Saturday, November 30, 2013

Simple Color Activities for your Toddler (ages 2 to 4)



Here at our house we've been doing home preschool. We are only doing it once a week. Me and two of  my friends decided to test it out and see how it went. I think it is awesome and I think we should be doing it more than once a week. In fact, I am contemplating putting Londyn in German preschool in January. I think she needs more. She is actually going through a difficult phase at the moment. I think it should be called "terrible threes," not "terrible twos." 

A couple weeks ago when it was my turn to teach, we were focusing on colors. I looked online, got some ideas and then went to work. In a couple of hours I had made some great learning activities for the littles. I didn't think they turned out so well at first, but it has now been weeks since we did the color lesson and my kids are STILL using these tools I made. Both our two year old and three year old love these things. They are able to focus on different areas of development while using the tools, whether it be motor skills, learning colors, matching, etc. 

I will briefly explain the projects and how I did them, but I think most of them are self explanatory and can be done a number of different ways! 

First up, a color wheel! I wasn't too exact or precise about it, as you can see. I cut triangles, glued them on a decorative backing and then made clothespins with strips of matching colors. I laminated the wheel for durability.


 I made "popsicles!" I used two pieces of paper shaped as popsicles, laminated them together, trimmed them so the bottom remained open and used popsicle sticks and paper to create a matching activity. They were hard to get open at first but after bending them open a bit they worked perfectly.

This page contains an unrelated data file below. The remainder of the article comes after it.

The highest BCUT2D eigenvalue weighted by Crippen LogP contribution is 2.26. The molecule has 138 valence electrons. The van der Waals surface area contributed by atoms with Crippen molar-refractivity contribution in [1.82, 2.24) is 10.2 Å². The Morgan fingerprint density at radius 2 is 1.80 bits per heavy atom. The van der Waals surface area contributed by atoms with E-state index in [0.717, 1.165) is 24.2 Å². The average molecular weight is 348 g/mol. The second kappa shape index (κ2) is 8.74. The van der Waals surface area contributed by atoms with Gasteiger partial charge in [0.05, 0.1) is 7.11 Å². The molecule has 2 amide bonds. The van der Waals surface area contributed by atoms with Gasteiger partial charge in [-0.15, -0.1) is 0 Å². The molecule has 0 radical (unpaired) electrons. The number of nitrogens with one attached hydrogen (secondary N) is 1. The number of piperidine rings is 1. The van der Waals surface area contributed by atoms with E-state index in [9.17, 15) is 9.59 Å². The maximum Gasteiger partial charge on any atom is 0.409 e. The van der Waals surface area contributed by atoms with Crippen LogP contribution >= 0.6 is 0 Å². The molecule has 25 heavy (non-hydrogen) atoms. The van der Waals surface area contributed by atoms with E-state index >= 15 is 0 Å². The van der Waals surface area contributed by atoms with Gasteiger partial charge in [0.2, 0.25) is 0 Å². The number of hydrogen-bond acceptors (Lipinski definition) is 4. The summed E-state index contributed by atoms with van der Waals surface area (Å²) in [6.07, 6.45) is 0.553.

I cut paper shaped as clouds and I had these super cute bird clips on hand… voila.. another matching activity! Any clips would work, of course! I just bought a set of magnetic clips at the store for $2.99 to replace all the bird clips that were previously in my kitchen being used for chips, flour, nuts etc. 

 If you don't have clips you can use clothespins again… just a thought.
I filled gallon ziploc bags with washable finger paint and the kids played with them. With this activity you can mix colors, use kitchen tools or plastic cookie cutters to imprint shapes, use your finger to draw or even do handprints. All were fun and the kids wanted to take home their bags. We actually still have ours so they have lasted weeks in the house without making a mess! :)
 I cut all the pieces necessary for the kids to make rainbows ahead of time. We were able to talk about colors of the rainbow, and then it was a good big to small sizing, exercise as well. The rainbow on the right was the first rainbow Londyn did with some help on the day of preschool. The next day she did one ALL by herself and that is the one on the left. I was impressed at what she learned and how quickly she learned it.

We also made necklaces with colored beads, which allowed them to work on fine motor skills all while talking and thinking about colors.

After putting the activities together it made me realize I haven't been doing enough of this stuff around the house. We do a lot of basic arts and crafts but this has taught me I need to do more in-depth and engaging activities for both of our children. What made me happy is how engage they stayed with the activities for days and days, weeks even. It made it well worth my time. They got different practice with the different assortment of clips and activities. I especially loved watching Trip (two years) work on these activities because they were tougher for him and seemed to be stretching him a bit more.

Here's to making our homes a lovely learning environment and keeping our children happy and engaged! It isn't always easy… especially for those of us who are now faced with the cold weather and being indoors most of the time!!! Bleh! :) 

2 comments:

  1. Love these activities! It's amazing how excited kids get to learn, and will do it over
    and over until it is mastered. I learn a lot from those little ones.

    ReplyDelete